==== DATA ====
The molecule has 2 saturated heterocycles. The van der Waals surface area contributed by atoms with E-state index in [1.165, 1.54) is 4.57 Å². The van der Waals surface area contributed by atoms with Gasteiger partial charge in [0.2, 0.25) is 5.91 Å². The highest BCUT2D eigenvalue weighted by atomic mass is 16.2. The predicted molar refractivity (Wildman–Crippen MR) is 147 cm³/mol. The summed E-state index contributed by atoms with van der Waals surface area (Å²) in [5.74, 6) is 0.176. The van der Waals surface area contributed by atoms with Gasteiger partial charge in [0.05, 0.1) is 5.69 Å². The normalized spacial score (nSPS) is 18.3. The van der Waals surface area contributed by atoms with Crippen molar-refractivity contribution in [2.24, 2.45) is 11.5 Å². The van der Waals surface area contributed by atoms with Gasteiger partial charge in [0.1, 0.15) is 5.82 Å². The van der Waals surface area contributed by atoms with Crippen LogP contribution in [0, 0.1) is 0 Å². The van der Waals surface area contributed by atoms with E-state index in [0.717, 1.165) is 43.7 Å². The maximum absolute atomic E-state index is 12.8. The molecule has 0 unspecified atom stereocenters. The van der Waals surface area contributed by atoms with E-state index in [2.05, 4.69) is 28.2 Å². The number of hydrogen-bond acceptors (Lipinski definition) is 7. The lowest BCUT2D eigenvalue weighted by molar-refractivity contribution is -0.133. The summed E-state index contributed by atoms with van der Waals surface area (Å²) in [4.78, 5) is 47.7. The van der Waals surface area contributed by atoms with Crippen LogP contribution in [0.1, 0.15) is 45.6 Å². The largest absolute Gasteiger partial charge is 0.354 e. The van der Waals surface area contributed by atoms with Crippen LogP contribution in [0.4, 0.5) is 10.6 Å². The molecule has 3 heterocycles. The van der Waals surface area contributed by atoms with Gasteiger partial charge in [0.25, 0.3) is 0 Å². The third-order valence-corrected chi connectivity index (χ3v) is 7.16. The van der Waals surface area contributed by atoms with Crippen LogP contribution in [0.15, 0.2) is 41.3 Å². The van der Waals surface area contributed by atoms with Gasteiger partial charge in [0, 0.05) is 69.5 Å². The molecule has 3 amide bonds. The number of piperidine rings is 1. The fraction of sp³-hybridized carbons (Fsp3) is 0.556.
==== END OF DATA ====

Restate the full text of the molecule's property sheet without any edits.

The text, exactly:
The molecule has 2 saturated heterocycles. The van der Waals surface area contributed by atoms with E-state index in [1.165, 1.54) is 4.57 Å². The van der Waals surface area contributed by atoms with Gasteiger partial charge in [0.2, 0.25) is 5.91 Å². The highest BCUT2D eigenvalue weighted by atomic mass is 16.2. The predicted molar refractivity (Wildman–Crippen MR) is 147 cm³/mol. The summed E-state index contributed by atoms with van der Waals surface area (Å²) in [5.74, 6) is 0.176. The van der Waals surface area contributed by atoms with Gasteiger partial charge in [0.05, 0.1) is 5.69 Å². The normalized spacial score (nSPS) is 18.3. The van der Waals surface area contributed by atoms with Crippen molar-refractivity contribution in [2.24, 2.45) is 11.5 Å². The van der Waals surface area contributed by atoms with Gasteiger partial charge in [0.1, 0.15) is 5.82 Å². The van der Waals surface area contributed by atoms with Crippen LogP contribution in [0, 0.1) is 0 Å². The van der Waals surface area contributed by atoms with E-state index in [0.717, 1.165) is 43.7 Å². The maximum absolute atomic E-state index is 12.8. The molecule has 0 unspecified atom stereocenters. The van der Waals surface area contributed by atoms with E-state index in [2.05, 4.69) is 28.2 Å². The number of hydrogen-bond acceptors (Lipinski definition) is 7. The lowest BCUT2D eigenvalue weighted by molar-refractivity contribution is -0.133. The summed E-state index contributed by atoms with van der Waals surface area (Å²) in [4.78, 5) is 47.7. The van der Waals surface area contributed by atoms with Crippen LogP contribution in [0.1, 0.15) is 45.6 Å². The largest absolute Gasteiger partial charge is 0.354 e. The van der Waals surface area contributed by atoms with Crippen LogP contribution in [0.4, 0.5) is 10.6 Å². The molecule has 3 heterocycles. The van der Waals surface area contributed by atoms with Gasteiger partial charge in [0.25, 0.3) is 0 Å². The third-order valence-corrected chi connectivity index (χ3v) is 7.16. The van der Waals surface area contributed by atoms with Crippen LogP contribution in [0.15, 0.2) is 41.3 Å². The van der Waals surface area contributed by atoms with Gasteiger partial charge in [0, 0.05) is 69.5 Å². The molecule has 3 amide bonds. The number of piperidine rings is 1. The fraction of sp³-hybridized carbons (Fsp3) is 0.556.